Park Hill Golf Course has been re-rezoned, getting it a step closer to golf again. Advocates plan to keep fighting for a park

Save Open Space Denver hopes the city will buy the land, which is preserved for golf.
3 min. read
Blaze Huega focuses on the green at Park Hill Golf Course. (Kevin J. Beaty/Denverite) park hill; golf course; denver; denverite; kevinjbeaty; colorado; sports;

City Council re-rezoned the Park Hill Golf Course on Monday night to preserve it as open space and get it one step closer to what the land's owners have said they plan to do: revert it to a fee-based, 18-hole golf course.

This is the last chapter for the current Council in Westside Investment Partners' multi-year attempt to redevelop the site as a massive mixed-use project that would have included more than 600 units of income-restricted housing, another couple thousand units of market-rate housing, retail, space for a grocery store and more.

This unanimous City Council vote unwound months of work by this same City Council, Denver Community Planning and Development and Westside Investment Partners to pave the way for the development. The failed project received enormous support from Mayor Michael Hancock's administration.

In April, voters shot down Westside's proposal in favor of a conservation easement from the '90s that mandates the land must be used as an 18-hole, publicly accessible, fee-based golf course, along with other recreational possibilities, as long as they don't interfere with golf.

Open-space advocates, who opposed the development, don't want golf and say their fight isn't over yet.

Mayor-elect Mike Johnston has indicated he would try to buy the land from Westside, the land's owner and aspiring developer, and turn it into public open space.

"We will be urging the new council to work with the Johnston administration to have the city purchase the Park Hill Golf Course land for a fabulous new 155-acre regional park," said Woody Garnsey, speaking on behalf of Save Open Space Denver.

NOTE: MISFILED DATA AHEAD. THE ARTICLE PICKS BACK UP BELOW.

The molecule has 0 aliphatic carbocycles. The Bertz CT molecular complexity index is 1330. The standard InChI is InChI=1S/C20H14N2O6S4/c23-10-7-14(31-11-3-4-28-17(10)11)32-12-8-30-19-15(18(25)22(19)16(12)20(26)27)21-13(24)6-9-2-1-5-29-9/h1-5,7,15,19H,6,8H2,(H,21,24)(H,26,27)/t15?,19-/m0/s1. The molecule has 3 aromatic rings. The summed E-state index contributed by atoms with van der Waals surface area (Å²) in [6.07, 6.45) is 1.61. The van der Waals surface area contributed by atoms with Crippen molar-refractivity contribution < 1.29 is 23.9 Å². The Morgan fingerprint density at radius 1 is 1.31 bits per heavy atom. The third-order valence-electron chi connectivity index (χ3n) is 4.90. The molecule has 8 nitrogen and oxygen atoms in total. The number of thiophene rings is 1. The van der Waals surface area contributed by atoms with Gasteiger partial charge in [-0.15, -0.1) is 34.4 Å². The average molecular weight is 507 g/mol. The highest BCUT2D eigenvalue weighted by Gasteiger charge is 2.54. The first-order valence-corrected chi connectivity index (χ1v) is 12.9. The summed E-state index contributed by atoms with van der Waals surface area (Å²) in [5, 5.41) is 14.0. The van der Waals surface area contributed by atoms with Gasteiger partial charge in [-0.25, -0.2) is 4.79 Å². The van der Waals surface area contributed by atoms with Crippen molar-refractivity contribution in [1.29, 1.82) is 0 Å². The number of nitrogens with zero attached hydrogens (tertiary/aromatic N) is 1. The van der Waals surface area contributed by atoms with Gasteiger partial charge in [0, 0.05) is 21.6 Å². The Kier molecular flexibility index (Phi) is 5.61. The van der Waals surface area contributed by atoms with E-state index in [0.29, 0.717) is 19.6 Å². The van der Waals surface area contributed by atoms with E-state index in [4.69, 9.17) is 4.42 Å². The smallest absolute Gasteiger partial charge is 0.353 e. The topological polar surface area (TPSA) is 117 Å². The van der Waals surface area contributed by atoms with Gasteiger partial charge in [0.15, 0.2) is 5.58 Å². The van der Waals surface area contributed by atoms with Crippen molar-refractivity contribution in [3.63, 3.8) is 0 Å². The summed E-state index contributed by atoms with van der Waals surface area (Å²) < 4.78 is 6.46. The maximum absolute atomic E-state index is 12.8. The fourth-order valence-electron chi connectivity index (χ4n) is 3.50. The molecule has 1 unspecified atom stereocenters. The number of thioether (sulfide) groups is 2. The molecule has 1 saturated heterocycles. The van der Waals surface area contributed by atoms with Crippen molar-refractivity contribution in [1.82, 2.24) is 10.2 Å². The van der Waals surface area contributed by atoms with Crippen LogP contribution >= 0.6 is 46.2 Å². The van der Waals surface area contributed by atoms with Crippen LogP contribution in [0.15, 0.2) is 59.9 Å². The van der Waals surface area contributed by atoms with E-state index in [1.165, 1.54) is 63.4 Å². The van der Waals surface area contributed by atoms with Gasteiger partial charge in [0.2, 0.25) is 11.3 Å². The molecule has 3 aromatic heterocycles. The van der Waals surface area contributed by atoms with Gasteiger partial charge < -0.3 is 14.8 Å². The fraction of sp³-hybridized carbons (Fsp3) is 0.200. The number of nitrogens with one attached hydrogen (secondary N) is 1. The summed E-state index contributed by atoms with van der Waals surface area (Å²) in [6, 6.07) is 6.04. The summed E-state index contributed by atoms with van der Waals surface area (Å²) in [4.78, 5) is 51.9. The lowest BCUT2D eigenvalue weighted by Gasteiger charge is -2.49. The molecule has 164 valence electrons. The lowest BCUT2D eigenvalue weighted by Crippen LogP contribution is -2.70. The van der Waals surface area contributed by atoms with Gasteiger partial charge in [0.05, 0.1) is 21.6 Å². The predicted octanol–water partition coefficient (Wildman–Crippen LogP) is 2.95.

Garnsey asked Council to rezone the land and blasted both Community Planning and Development and City Council for trying to push the development plans through and wasting what he estimated were at least $1.5 million in taxpayer dollars.

Garnsey said his group would encourage the new City Council, which takes office July 17, to repeal the Park Hill Golf Course small area plan and advocate for the city to purchase the land from Westside Investment Partners for no more than $6 million, what Save Open Space Denver estimates is the value of the land encumbered by the easement.

That would be a massive loss for Westside. The developer bought the land for $24 million. The company has pledged to turn the land back into a private golf course and has never indicated it would consider selling to the city.

Correction: An earlier version of this story stated that Garnsey's estimate was based on the value of the land unencumbered by the easement. It was actually based on the value of the land encumbered by the easement. We regret the error. 

Recent Stories